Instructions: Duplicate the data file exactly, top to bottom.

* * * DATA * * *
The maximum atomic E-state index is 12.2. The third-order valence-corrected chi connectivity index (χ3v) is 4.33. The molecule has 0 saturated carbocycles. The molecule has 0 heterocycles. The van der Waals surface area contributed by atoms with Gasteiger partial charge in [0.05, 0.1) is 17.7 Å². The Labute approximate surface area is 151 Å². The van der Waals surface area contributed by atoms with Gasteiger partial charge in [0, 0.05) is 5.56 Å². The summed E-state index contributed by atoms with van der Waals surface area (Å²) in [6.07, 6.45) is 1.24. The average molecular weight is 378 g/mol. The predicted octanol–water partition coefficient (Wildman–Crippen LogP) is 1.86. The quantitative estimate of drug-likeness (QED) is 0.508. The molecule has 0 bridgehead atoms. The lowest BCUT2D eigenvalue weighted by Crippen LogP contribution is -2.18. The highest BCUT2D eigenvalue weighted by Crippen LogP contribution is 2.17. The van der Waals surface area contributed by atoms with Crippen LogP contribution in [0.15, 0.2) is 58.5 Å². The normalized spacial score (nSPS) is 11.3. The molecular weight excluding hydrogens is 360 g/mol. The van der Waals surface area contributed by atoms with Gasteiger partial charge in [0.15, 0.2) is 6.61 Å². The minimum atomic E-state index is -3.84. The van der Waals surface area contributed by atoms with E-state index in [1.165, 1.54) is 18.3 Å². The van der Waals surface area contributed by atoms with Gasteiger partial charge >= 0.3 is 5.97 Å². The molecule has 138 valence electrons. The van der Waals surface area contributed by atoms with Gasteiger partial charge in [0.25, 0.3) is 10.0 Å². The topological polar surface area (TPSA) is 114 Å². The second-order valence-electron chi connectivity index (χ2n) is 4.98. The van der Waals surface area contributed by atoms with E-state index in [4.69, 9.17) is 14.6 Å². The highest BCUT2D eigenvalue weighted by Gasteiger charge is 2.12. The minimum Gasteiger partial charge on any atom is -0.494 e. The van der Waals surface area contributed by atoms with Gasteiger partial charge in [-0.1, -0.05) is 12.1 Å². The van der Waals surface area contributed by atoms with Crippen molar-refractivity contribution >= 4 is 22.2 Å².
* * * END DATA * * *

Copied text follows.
The maximum atomic E-state index is 12.2. The third-order valence-corrected chi connectivity index (χ3v) is 4.33. The molecule has 0 saturated carbocycles. The molecule has 0 heterocycles. The van der Waals surface area contributed by atoms with Gasteiger partial charge in [0.05, 0.1) is 17.7 Å². The Labute approximate surface area is 151 Å². The van der Waals surface area contributed by atoms with Gasteiger partial charge in [0, 0.05) is 5.56 Å². The summed E-state index contributed by atoms with van der Waals surface area (Å²) in [6.07, 6.45) is 1.24. The average molecular weight is 378 g/mol. The predicted octanol–water partition coefficient (Wildman–Crippen LogP) is 1.86. The quantitative estimate of drug-likeness (QED) is 0.508. The molecule has 0 bridgehead atoms. The lowest BCUT2D eigenvalue weighted by Crippen LogP contribution is -2.18. The highest BCUT2D eigenvalue weighted by Crippen LogP contribution is 2.17. The van der Waals surface area contributed by atoms with Crippen LogP contribution in [0.15, 0.2) is 58.5 Å². The normalized spacial score (nSPS) is 11.3. The molecular weight excluding hydrogens is 360 g/mol. The van der Waals surface area contributed by atoms with Gasteiger partial charge in [0.15, 0.2) is 6.61 Å². The minimum atomic E-state index is -3.84. The van der Waals surface area contributed by atoms with E-state index in [1.165, 1.54) is 18.3 Å². The van der Waals surface area contributed by atoms with Gasteiger partial charge >= 0.3 is 5.97 Å². The molecule has 138 valence electrons. The van der Waals surface area contributed by atoms with Gasteiger partial charge in [0.25, 0.3) is 10.0 Å². The topological polar surface area (TPSA) is 114 Å². The second-order valence-electron chi connectivity index (χ2n) is 4.98. The van der Waals surface area contributed by atoms with E-state index in [4.69, 9.17) is 14.6 Å². The highest BCUT2D eigenvalue weighted by Gasteiger charge is 2.12. The minimum Gasteiger partial charge on any atom is -0.494 e. The van der Waals surface area contributed by atoms with Gasteiger partial charge in [-0.1, -0.05) is 12.1 Å². The van der Waals surface area contributed by atoms with Crippen molar-refractivity contribution >= 4 is 22.2 Å².